UPDATE: THE State Government has stymied the Greens' attempts to debate the immediate need for seat belts on school buses in State Parliament today.
Greens MP and transport spokesperson Cate Faehrmann says Transport Minister Gladys Berejiklian has broken her promise to parents, after State Parliament voted against urgency on the Greens' seatbelt bill.
Ms Faehrmann sought to bring on debate on the long overdue reform, but it was voted against by the Coalition majority supported by Labor.
"It's outrageous that the government doesn't consider this urgent," Ms Faehrmann said.
"I am going to give them another opportunity to support this long overdue reform next month.
"I think they have underestimated how important this is to parents across NSW.
THURSDAY, 5PM: THE Greens will today attempt to bring forward debate on the compulsory introduction of seat belts on school buses in State Parliament.
Greens MP and transport spokesperson Cate Faehrmann will argue the matter is urgent and deserves the attention of the parliament after what she calls years of delays from government.
The Greens bill has won the support of concerned parents and school principals on the Coffs Coast, who for years have campaigned for new regulations for school buses travelling on the Pacific Highway.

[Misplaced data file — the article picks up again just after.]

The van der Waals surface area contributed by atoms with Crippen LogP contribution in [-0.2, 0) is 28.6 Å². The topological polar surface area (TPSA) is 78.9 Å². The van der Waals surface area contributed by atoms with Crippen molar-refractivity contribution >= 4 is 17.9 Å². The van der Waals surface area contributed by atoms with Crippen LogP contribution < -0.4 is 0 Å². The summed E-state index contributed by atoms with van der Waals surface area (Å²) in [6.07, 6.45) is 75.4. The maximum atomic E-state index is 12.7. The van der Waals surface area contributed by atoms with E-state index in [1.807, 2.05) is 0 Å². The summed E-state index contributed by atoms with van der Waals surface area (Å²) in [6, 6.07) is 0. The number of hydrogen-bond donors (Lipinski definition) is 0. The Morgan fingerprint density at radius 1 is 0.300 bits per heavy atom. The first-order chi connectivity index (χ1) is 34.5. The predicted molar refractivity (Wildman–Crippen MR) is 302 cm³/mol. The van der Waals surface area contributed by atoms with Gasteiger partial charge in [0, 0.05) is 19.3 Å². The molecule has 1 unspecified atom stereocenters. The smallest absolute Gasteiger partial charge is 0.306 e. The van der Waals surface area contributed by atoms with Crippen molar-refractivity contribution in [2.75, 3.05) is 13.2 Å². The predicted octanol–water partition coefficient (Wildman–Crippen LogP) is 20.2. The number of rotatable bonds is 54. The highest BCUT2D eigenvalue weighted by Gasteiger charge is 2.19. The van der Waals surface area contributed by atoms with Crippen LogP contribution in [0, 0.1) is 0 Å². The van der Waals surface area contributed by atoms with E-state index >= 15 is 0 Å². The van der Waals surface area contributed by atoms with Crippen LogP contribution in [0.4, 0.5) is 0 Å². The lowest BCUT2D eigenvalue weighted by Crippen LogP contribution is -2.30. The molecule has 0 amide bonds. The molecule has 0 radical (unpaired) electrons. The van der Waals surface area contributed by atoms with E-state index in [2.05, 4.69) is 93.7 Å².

"It's time the government showed their hand on this issue," Ms Faehrmann said.
"They've delayed for far too long.
"They have a fully costed solution before them and there is no excuse not to act right now."
If passed the bill will see the key recommendations of the government's own School Bus Safety Advisory Committee become law.
The Greens have proposed an amendment to the recommendations calling for the legislation to be introduced in five years instead of the suggested 10-year time-frame.
The proposals would prohibit students standing in aisles when buses travel on unsealed roads or roads with speed limits of 80km/h or higher.
It would implement a phased program where 68 compliant buses are fitted with seatbelts in regional areas and would cost an estimated $15 million in the first year, rising to $55 million thereafter.
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